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November 21, 2004
Copyright Odyssey 2010
Ed Foster takes the MPAA lawsuits and the ever-ratcheting penalties for copyright infringement to their illogical conclusion, imagining what kind of punishment lies in store for us when/if file sharing actually harms the off-the-charts successful movie business:
Members of the jury, it is my sad duty today to now present the closing arguments in the prosecution's case against the defendant you know as Ms. X. I say it's sad because we all hoped that the passage of new copyright statutes last year -- popularly known as the Maintaining Mickey Mouse Mandates Act of 2010 -- would sufficiently deter crimes of this nature. As we have seen in this court, that unfortunately did not prove to the case with Ms X.
The facts here are not in dispute. On or about a week ago last Sunday, Ms. X did willfully and illegally obtain on the Internet a pirated copy of the 2008 cartoon feature 'Cinderalla Meets the Little Mermaid.' You heard the government's expert witnesses testify that secret detection technology indicated the film was indeed subsequently played on her television set. And you heard the defendant herself freely confess that she and she alone was involved in this heinous crime.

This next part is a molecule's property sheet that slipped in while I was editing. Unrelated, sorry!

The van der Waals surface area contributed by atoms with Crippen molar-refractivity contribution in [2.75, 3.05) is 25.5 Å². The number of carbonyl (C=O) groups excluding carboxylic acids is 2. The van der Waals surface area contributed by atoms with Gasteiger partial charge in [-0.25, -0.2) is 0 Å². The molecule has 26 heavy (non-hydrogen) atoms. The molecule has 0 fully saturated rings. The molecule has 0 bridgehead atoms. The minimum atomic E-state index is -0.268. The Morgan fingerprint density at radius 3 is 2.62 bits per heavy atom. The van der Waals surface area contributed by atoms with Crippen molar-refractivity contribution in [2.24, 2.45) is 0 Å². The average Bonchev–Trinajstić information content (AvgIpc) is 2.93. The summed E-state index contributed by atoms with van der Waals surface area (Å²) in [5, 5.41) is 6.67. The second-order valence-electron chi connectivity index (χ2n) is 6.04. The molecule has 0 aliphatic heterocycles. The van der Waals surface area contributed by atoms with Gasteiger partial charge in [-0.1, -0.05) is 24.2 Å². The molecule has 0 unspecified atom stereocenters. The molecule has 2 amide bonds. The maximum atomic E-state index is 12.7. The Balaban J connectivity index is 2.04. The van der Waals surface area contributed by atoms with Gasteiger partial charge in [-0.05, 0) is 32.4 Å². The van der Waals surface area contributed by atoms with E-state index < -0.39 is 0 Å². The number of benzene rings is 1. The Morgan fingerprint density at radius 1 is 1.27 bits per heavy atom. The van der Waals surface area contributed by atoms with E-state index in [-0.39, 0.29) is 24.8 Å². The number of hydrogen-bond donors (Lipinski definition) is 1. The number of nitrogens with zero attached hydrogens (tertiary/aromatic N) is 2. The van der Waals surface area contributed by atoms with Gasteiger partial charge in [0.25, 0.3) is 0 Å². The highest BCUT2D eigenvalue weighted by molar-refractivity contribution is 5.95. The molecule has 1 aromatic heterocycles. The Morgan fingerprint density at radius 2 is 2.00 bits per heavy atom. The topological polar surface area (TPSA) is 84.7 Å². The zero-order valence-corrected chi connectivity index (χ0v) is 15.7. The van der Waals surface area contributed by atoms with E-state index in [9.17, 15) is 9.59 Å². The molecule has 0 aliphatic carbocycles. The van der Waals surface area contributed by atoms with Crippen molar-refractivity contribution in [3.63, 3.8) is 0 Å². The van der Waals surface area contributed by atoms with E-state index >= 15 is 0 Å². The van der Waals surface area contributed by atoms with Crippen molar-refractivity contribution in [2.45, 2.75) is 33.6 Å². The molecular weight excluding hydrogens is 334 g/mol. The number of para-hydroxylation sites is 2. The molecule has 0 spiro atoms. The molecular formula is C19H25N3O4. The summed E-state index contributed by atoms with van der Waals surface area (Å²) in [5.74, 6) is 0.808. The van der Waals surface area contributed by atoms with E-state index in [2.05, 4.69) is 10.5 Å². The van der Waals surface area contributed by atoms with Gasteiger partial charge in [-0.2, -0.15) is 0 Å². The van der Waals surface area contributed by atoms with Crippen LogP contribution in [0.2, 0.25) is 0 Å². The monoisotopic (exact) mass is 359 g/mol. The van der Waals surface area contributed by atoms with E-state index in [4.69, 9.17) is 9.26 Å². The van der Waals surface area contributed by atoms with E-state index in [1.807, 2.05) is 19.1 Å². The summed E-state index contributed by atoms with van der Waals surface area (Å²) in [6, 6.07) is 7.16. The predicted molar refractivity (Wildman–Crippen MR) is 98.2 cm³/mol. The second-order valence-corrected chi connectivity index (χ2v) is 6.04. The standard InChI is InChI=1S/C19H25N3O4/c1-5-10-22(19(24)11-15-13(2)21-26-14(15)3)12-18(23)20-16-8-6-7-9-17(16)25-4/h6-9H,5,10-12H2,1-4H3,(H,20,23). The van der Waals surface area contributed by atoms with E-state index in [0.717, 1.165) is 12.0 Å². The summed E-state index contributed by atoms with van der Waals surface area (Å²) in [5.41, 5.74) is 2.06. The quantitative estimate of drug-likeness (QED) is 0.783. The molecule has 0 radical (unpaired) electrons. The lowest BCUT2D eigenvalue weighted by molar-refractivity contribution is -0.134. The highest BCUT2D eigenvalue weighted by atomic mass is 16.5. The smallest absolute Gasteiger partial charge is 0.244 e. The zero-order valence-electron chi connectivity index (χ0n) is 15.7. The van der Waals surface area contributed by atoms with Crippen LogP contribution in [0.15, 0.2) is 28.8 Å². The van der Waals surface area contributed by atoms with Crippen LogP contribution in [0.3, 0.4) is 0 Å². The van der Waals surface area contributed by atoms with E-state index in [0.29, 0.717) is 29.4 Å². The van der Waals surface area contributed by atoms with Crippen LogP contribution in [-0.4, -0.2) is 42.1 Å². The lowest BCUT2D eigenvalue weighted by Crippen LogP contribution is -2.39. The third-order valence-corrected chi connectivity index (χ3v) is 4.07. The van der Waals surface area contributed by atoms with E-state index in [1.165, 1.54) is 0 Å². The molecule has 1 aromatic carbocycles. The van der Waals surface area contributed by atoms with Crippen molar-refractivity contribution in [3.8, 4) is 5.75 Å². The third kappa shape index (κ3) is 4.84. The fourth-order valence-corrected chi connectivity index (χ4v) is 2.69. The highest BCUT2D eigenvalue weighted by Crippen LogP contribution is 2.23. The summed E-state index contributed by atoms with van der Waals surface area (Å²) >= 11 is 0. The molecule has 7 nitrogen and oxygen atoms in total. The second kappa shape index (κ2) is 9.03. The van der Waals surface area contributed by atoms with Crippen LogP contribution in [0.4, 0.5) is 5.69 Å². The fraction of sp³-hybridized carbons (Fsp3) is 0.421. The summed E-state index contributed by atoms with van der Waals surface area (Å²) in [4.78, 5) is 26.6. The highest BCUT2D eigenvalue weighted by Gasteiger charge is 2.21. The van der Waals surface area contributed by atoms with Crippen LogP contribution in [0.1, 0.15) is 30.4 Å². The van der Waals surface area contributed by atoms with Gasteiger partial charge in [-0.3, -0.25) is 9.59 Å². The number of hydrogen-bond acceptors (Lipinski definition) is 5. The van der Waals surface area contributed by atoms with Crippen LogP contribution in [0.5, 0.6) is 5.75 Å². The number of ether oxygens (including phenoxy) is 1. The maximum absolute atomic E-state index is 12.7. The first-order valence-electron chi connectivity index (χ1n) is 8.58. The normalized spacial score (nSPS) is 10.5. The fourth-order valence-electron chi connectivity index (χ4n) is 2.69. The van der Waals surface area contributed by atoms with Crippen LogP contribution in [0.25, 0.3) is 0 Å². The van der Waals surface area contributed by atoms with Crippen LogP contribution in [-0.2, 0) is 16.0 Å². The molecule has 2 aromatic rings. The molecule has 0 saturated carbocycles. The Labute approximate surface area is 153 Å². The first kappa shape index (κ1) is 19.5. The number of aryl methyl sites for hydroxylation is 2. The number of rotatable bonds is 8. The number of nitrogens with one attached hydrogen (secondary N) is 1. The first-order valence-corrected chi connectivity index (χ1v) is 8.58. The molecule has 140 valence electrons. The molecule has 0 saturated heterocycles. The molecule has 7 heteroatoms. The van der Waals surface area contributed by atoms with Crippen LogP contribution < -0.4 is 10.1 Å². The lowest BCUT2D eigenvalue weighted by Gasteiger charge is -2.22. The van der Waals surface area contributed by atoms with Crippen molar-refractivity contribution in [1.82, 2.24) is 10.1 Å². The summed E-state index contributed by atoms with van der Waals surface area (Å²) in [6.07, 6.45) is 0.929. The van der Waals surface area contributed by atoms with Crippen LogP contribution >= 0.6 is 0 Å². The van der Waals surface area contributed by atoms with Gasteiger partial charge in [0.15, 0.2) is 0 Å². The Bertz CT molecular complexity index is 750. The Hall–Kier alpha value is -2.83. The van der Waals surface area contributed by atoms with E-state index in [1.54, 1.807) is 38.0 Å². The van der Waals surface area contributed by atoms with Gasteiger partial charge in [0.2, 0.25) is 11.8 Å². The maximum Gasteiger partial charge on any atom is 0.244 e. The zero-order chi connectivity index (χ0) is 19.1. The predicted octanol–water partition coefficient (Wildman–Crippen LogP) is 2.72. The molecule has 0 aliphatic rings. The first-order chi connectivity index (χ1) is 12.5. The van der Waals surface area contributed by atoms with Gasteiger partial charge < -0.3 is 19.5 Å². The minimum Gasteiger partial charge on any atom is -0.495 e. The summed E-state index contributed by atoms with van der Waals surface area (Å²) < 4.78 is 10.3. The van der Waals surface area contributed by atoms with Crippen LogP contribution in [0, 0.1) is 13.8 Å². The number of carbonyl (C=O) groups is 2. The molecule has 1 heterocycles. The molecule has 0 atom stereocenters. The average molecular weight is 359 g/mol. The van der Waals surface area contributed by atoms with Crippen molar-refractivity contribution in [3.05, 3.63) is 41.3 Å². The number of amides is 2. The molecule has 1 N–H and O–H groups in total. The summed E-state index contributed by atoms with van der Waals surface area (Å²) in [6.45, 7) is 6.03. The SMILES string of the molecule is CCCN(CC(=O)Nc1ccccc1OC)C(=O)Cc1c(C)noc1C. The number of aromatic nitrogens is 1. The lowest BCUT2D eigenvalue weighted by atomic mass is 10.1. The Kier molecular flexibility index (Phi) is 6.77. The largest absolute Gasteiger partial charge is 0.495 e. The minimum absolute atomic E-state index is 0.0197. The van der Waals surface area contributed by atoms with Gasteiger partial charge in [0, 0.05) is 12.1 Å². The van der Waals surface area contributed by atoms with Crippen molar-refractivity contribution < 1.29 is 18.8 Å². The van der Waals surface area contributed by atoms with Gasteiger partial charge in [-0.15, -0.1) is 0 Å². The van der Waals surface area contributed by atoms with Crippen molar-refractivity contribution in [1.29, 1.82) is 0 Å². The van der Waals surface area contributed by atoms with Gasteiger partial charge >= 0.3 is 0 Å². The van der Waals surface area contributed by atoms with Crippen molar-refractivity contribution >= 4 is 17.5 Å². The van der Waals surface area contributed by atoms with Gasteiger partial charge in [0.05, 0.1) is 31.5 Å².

As this is one of the first prosecutions under the MMMM Act, you may also not understand why the defendant is not represented by counsel. Let me just assure you that the intent of Congress in this respect was very clear. Movie piracy is a crime that threatens the very fabric of American society. There can be no defense.
Finally, I know even the most hard-hearted of you might feel the state is going little too far in asking for the death penalty in this case. But under the MMMM Act, we in fact have no choice. If the infringement is willful, it is a capital offense.
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